Does machine learning (ML) use artificial intelligence (AI) or does AI use ML?

2.8k views1 Upvote7 Comments

Sr. Director of Enterprise Security in Software, 5,001 - 10,000 employees
I see ML as something that's actually looking at my dataset and my environment, understanding what's going on and then surfacing that data in a way that is helpful—maybe in a way I didn't know I needed that data. The AI is the conversational part that is acting on my behalf, executing whatever I want it to execute. That's where I make that separation. I'm much more excited about the ML data side of things than I am about AI at this point.
CEO in Manufacturing, 11 - 50 employees
I worked at Uber for a while and we ran all the infrastructure for the advanced technology group working on the autonomous vehicles and it was interesting to watch the modeling going on there. There was a lot of ML and deep learning (DL) for training the cars. Those are a specific set of patterns and abilities for it to make a decision on something, but it's not learning as much. It's basically doing pattern recognition, understanding different things and then it's making decisions based on what it learned. I think that is the ML aspect of it. But when I think of true AI, I think of Alan Turing and the way that machines can actually think.
Managing Director in Finance (non-banking), 1,001 - 5,000 employees
For whatever reason, people today are enamored with AI and think that what they're seeing is AI. But there aren't many people who've truly solved it. There is much more machine learning going on than there is true AI. We still don't have fully automated data centers but we should—I've had vendors pitch that to me for the last 10 years and nobody has ever delivered on it. I think we have bits and pieces of it. 

I used to own a Tesla but have since moved to another electric vehicle because, among other things, I learned that the car was actually ML and not AI. When it was driving itself mindlessly towards the concrete barrier, the sensors were going off but the car was not doing anything; I realized there is no way it’s actually doing AI. It's doing pattern recognition. It hadn't seen this problem before, so it didn't know what to do. After I swerved and slammed on the brakes, then it knew, but that still didn't prevent it from going into a different concrete barrier later on. I applaud them for pushing the envelope, but they have highlighted how difficult a problem AI is.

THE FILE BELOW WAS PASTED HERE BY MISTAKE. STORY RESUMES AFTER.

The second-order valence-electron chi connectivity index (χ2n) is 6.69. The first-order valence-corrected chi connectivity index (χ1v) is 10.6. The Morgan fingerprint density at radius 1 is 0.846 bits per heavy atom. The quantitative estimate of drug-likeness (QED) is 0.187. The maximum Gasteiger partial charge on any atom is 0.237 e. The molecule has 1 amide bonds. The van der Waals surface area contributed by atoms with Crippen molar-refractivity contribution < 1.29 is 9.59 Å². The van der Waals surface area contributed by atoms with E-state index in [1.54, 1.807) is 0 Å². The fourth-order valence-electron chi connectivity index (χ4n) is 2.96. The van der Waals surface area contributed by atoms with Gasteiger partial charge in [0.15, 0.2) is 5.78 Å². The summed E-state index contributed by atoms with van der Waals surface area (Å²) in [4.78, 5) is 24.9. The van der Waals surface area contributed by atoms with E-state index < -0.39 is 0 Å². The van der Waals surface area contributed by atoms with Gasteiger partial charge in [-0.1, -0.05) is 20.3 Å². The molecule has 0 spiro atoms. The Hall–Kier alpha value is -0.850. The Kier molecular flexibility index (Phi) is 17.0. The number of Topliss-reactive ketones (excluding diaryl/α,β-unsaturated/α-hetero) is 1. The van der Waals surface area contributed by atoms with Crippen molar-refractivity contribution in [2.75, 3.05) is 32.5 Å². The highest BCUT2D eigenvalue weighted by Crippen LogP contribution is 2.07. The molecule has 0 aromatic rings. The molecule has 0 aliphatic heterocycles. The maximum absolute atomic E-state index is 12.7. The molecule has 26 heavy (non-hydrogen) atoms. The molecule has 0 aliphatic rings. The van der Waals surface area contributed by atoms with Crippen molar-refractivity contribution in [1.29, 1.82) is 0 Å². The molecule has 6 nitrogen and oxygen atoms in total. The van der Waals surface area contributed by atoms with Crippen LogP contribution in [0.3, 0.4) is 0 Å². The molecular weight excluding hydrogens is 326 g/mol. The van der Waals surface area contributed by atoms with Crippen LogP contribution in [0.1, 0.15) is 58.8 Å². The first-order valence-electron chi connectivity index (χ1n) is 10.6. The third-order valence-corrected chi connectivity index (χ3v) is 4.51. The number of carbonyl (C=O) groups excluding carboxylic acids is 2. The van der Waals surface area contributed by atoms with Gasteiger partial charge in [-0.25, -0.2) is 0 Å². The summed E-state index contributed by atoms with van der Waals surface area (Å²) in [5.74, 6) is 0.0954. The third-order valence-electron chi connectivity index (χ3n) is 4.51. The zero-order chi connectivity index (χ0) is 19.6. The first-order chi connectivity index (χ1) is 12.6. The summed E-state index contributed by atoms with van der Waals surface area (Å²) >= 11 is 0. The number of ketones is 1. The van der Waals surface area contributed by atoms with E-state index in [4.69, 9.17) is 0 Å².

Director of Data Science in Healthcare and Biotech, 10,001+ employees
While most people associate AI with deep neural networks, the overall goal in either is to find and exploit patterns within existing data. And so for most practitioners in my field (drug discovery), we often equate the two.
VP of IT in Software, 10,001+ employees
When I was in college, I took an AI class.  This was many years ago.  There were a few different types of AI that we explored but we spent most of our time building expert systems.  No one would call that AI now.